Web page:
WEEK 9 AND 10

 

  • NIGERIA AND THE WORLD
  • INTERDEPENDENCE OF NATIONS: THE NEEDS FOR INTERACTIONS, MERITS AND DEMERITS
  • THE NIGERIA FOREIGN POLICY SINCE INDEPENDENCE, FACTORS THAT CAN AFFECT NIGERIA’S FOREIGN POLICY. FORMATIONLATION OF NIGERIA’S FOREIGN POLICY, FEATURES OF NIGERIA FOREIGN POLICY.

WEEK 11 AND 12

  • REVISION AND EXAMINATION.

WEEK ONE

TOPIC:

 

THE NORTHERN PEOPLES’ CONGRESS, THE ACTION GROUP (AG)

  • THE MINER POLITICAL PARTIES OF THE FIRST REPUBLIC UMBC, NEPU E T C
  • ORGANIZATIONAL STRUCTURE, SOURCES OF FINANCE, OBJECTIVES AND PERFORMANCE.

CONTENT:

 In the North was the Northern Elements progressives Union (NEPH) a radical party founded by Mallam Aminn Kano in August 1950. The United Middle Belt Congress (UMBC) was formed in 1955 and led by J S Tarka. It demanded the creation of a Middle – Belt Region out of the Northen region. There was the Bornu youth movement (BYM) supported mainly by the Kanuris, and the Ilorin Talaka Parapo (ITP) founded by Josiah Olawoyin and with supporters among the Yoruba speaking people. In Ilorin and Karba provinces. In the Eastern Region there was the Democratic party of Nigeria and the Cameroons (DPNC) which broke away from the NCNC and was led by kingsley Mbadiwe. There was also another splinter group from the NCNC after the 1952-53 expulsion of some ministers and legislators, the United National Independent party (UNIP) led by Eyo Ita with the support of the AG.

The party fought for the creation of Calabar-ogoja Rivers State. In the wester Region were the Nigeria National Democratic party (NNDP) led by Ladoke Akintola who joined his break away group from the Action Group with that of Remi, Fani Kayode from the NCNC. There was also the Niger Delta Congress (NDC) led by Dappa Biriye and Meltord Okilo. The party started during the 1964 federal elections demanding for the creation of a River State. Alliances with major political parties.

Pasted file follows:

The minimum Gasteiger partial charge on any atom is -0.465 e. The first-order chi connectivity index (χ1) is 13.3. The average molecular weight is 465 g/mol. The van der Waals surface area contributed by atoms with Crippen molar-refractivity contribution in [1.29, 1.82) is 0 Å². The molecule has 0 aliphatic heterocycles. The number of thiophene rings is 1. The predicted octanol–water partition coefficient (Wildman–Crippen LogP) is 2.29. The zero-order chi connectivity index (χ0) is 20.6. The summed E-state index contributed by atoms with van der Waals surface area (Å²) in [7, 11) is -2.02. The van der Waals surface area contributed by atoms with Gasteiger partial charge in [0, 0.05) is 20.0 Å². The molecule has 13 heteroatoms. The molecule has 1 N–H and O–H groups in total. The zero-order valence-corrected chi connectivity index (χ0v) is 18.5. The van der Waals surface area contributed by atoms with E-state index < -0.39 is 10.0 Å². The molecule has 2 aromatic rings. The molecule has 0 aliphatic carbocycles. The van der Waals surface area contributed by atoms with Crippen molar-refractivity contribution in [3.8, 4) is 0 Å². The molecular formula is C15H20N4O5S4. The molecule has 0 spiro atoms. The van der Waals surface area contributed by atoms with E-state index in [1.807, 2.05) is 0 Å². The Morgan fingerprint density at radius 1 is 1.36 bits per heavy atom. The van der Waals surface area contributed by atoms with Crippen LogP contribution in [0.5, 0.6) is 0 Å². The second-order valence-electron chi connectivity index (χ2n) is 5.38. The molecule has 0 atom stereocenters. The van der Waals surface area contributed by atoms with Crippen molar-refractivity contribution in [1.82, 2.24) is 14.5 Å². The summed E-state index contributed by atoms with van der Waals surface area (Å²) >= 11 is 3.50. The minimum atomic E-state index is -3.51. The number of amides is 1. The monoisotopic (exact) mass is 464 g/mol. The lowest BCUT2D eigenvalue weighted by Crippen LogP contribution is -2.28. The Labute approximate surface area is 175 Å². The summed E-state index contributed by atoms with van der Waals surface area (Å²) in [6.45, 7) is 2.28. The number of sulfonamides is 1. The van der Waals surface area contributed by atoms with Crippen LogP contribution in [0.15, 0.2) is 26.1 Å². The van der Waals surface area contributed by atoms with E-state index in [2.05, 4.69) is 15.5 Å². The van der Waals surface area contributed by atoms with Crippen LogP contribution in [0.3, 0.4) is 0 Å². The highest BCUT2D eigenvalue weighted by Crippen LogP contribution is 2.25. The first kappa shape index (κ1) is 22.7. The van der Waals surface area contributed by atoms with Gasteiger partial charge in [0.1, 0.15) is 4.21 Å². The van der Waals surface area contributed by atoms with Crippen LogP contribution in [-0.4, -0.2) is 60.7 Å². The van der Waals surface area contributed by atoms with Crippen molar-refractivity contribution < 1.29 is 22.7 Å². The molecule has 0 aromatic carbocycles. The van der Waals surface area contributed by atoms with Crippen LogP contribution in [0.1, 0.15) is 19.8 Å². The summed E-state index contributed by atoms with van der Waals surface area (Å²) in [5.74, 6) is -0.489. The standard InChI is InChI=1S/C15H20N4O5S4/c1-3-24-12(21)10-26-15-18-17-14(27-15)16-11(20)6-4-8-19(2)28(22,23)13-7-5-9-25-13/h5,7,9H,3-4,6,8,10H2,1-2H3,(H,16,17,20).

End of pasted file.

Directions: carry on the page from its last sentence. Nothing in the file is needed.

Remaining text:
The Action Group allied with most minority parties outside the Western Region including the UMBC, BYM, and ITP in the North and the UNIP in the East. The NCNC had an alliance with NEPU during the federal elections of 1964, the Nigerian national Alliance, (NNA) was formed from an alliance of NDC and NNDP with the NPC to rival the united progressive Grand Alliance (UPGA) which comprised the NCNC, AG, NEPU< and UMBC.

EVALUATION:

Discuss the sources of finance for the Action Group.

WEEK TWO

TOPIC: POLITICAL PARTIES IN THE SECOND REPUBLIC OF NIGERIA

CONTENT:

NATIONAL PARTY OF NIGERIA

The NPN came into existence in 1978, formed by members of the former NPC and a few from other parts of Nigeria. Some of its members were Ali Monguno, Aliyu Makaman Bida, Adamu Ciroma, Imawada, Mailama Sule, Shehu shagari, Adisa Akinloye, Richard Akinjide, MKO Abiola Olusola Saraki, k. o Mbadiwe, Joseph Tarka, c.c Onoh and Clememnt Isong

OBJECTIVES OF THE NPN

  1. Dedication to the realization of a great improvement in the general prosperity and welfare of the rural dwellers.
  2. Provision of shelter for the people of Nigeria
  3. Provision of functional and qualitative education at the primary, secondary vocational technical and university levels in accordance with the Nigeria constitution.
  4. Provision of food for the people through the policy of “green Revolution”
  5. A comprehensive programme of rapid industrialization.

 

SOURCES OF FINANCE OF NPN

The NPN was financed through donations, levels, allocations, from the federal Electoral commission, sale of party publicity items, and membership subscription

ACHIEVEMENT

 

  • The NPN was the most national of all the five political parties in the second republic.
  • In 1979, the party won-gubernatorial elections in seven states while it won twelve in 1983 before the military took over.
  • It won the presidential elections twice (1979 and 1083). However, the second tenure was only three months old before the military took over.
  • It won the most seats in the house of representative and senate.

ORGANISATION AND SUPPORT OF THE NPN

The NPN maintained a secretariat at each of its four levels of organization, via the district and ward levels the town and local government level, the state level and the national level with officers to run each level.

There was a national executive and a national working committee. The NPN zoned most important positions in the party among the Northern, Western, eastern and minority groups.